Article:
I am a person of very strong opinions; very strong might be an understatement. In almost every aspect of my life I believe there is only one truth, one right answer. There may be many paths to this truth but there can only be one truth. It is a lot like math, 2 + 2 = 4, there are no grey areas here, 2 + 2 cannot equal 3.9! Now like any math problem the more variables you introduce, the more derivations you take the less clear the ultimate answer may be, but there is still only one correct answer. Like the many questions that come up in life there is only one answer that is the ultimate truth. Now I know many of my Zen and Buddhist friends are going to scream and argue with me on this but they’ll be wasting their breath. You see I am not stating this to convince or convert anyone, I’m going somewhere with this… Most people answer questions to fit their existence, they choose the comfortable answer, the one that supports the path they have chosen. It is usually the answer that offers the least internal conflict or barring that is the most socially acceptable. In other words, truth be damned, put the blinders on and full steam ahead! I’ve seen seemingly intelligent people make incredibly irrational statements or state irrational beliefs based on this behavior. The interesting thing about the world is it is made up of math, math is everywhere.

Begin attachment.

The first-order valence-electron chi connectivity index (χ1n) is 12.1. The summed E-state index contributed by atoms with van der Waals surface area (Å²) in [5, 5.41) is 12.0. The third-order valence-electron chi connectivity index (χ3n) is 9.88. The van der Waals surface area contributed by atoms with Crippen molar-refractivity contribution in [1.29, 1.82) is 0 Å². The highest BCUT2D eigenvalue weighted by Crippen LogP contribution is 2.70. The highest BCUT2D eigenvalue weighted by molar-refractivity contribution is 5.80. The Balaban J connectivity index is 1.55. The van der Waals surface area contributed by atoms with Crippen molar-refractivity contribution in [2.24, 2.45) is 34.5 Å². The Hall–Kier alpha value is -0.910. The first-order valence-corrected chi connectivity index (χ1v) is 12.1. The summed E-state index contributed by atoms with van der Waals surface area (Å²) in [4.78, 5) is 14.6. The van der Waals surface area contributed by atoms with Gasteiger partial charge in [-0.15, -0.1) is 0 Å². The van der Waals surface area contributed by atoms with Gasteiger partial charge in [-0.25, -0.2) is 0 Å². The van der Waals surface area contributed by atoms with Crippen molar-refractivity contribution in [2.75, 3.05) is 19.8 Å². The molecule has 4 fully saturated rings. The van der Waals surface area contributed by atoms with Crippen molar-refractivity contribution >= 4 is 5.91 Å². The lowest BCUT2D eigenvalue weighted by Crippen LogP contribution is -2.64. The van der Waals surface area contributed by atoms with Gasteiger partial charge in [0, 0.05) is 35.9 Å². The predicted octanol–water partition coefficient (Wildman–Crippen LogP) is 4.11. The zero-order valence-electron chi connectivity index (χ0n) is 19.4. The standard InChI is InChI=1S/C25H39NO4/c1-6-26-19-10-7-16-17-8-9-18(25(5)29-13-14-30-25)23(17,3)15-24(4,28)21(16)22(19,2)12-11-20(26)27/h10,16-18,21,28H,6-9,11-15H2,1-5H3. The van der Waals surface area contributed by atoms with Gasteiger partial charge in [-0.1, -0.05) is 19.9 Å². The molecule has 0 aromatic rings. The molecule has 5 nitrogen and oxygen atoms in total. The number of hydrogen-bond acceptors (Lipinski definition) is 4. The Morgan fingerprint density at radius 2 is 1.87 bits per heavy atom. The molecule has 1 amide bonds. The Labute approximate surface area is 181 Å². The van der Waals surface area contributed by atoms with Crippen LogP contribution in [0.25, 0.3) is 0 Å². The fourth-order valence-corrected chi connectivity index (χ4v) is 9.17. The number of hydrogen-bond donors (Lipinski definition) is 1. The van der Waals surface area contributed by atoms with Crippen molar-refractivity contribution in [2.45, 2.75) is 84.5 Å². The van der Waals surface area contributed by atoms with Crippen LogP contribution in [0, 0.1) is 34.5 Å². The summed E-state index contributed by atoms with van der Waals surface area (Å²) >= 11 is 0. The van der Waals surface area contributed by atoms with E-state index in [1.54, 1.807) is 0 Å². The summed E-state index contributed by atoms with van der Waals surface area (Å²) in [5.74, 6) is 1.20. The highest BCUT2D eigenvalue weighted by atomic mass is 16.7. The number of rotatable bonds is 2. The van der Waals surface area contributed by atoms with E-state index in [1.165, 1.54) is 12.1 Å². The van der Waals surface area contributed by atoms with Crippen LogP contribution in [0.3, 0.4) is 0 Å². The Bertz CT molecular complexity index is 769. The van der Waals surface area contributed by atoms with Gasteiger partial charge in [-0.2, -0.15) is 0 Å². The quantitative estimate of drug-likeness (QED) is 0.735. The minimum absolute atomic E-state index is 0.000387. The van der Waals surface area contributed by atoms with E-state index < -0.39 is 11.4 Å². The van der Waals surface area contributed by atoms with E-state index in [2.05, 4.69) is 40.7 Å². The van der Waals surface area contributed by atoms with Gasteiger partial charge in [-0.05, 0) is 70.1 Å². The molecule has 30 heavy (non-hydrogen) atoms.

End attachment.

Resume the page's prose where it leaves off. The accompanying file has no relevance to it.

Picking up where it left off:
How many of you have taken a math class and answered an exam question with 100 percent certainty that you had answered the question correctly?…only to find out you were wrong! How can this be? There was a flaw in your reasoning that allowed you to ignore the truth in support of a very convincing falsehood. So it is with life. Most people can’t be bothered with critical thinking; most people just want to wander day by day through their lives without worries. Most people feel powerless or overwhelmed when they face the truth so they turn into the comfort of the darkness ignorance provides. In my opinion this was the cause of the Dark Ages…people just existed. From my observations we are entering a new Dark Age in humanity, one where critical thinking is replaced with irrational comfort.